The burden of hospital admission rates due to heart attacks in England rose between 2012 and 2016, despite decades of falling rates, new research suggests.
The researchers also found that after 2010-2011, admission rates increased in most age groups. Young women aged 35 to 49 and even younger men aged 15 to 34 were the groups that showed the sharpest increases in hospitalisation rates for heart attacks in the last five years of the study.
The research by the University of Oxford’s Nuffield Department of Population Health and Big Data Institute, supported by the NIHR Oxford Biomedical Research Centre (BRC), was published in the Journal of Epidemiology & Community Health.
Death rates from coronary heart disease and heart attacks (myocardial infarctions) have been declining in England and other countries since the 1980s. Despite this, coronary heart disease is still a large cause of illness and costs the NHS in England more than £950 million annually.
In other countries, hospital admission rates for heart attacks have also fallen since the 1980s, but little is known about these long-term admission rates in England in terms of the age and sex of the patients involved.
Therefore, an international team of researchers, led by Dr Lucy Wright from the Nuffield Department of Population Health and Big Data Institute, set out to analyse the timing and scale of changes in rates of hospitalised myocardial infarction in England by age and sex over the past five decades.
They used official electronic hospital data on adults aged 15 to 84 between 1968 and 2016 and included 3.5 million hospital admissions for heart attacks in their analysis.
Of these admissions, around two thirds (68%) were male. About half (48%) of the admissions in men and 71% in women were for people aged 65 years or older.
Rates of hospital admissions increased in the early years of the study in both men and women, peaked in the mid-1980s (355 per 100,000 population in men and 127 in women) and declined by 38.8% in men and 37.4% in women from 1990 to 2011.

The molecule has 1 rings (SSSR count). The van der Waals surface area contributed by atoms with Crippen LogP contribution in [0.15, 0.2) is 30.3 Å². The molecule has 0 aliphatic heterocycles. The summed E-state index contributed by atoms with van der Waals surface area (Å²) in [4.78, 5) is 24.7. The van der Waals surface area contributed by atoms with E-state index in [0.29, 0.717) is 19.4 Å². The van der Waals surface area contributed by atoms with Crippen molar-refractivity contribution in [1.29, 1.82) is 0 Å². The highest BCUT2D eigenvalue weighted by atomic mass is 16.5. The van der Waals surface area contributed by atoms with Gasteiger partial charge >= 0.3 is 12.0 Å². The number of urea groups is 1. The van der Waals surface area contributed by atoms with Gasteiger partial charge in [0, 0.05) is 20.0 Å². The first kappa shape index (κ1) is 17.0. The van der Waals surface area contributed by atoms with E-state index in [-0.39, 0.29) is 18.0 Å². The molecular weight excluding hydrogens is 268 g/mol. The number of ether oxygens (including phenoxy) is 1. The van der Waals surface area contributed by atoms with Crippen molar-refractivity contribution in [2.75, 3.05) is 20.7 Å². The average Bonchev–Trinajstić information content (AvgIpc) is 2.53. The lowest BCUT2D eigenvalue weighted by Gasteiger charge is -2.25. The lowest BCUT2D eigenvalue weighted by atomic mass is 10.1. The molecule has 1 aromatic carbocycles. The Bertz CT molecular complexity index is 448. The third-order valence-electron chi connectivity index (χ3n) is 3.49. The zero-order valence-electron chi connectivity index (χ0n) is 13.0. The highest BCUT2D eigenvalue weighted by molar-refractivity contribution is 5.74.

However, from 2012, there were “modest increases” in admissions for both sexes.
Analysis showed that long-term trends in rates over the study period varied by age and sex, with those aged 70 years and older having the greatest and most sustained increases in the early years (1968–1985).
During subsequent years, rates fell in most age groups until 2010-11.The exception was younger women (35–49 years) and men (15–34 years) who experienced significant increases from the mid-1990s to 2007 (a range of 2.1% per year increase to 4.7% per year increase).
From 2012 onwards, rates increased in all age groups except the oldest, with the most marked increases in men aged 15–34 years (7.2% per year) and women aged 40–49 (6.9%–7.3% per year).
The authors said a possible explanation for the rise in admissions was that a more sensitive diagnostic test was introduced in English hospitals around that time, which identified less severe heart attacks. However, this was an observational study, and as such, could not establish cause.
The study had some limitations, said the authors, such as not being able to identify changes in hospital admission rates that were due to changes in patients’ healthcare-seeking behaviour and referral practices. Nevertheless, the study used a large dataset, which allowed the detailed examination of rates by sex and age of the hospitalised heart attack patients over five decades.
They concluded “Despite substantial declines in hospital admission rates for myocardial infarction in England since 1990, the burden of annual admissions remains high. Continued surveillance of trends and coronary disease preventive strategies are warranted.”
The authors also wrote that “The rise in myocardial infarction hospitalisation rates in younger women and men is of concern, and has implications for clinicians and policy makers. Primary prevention guidelines and public awareness campaigns should continue to include the message that coronary disease is not just a disease of men and the elderly.”
As well as the Oxford BRC, the research was supported by Health Data Research UK.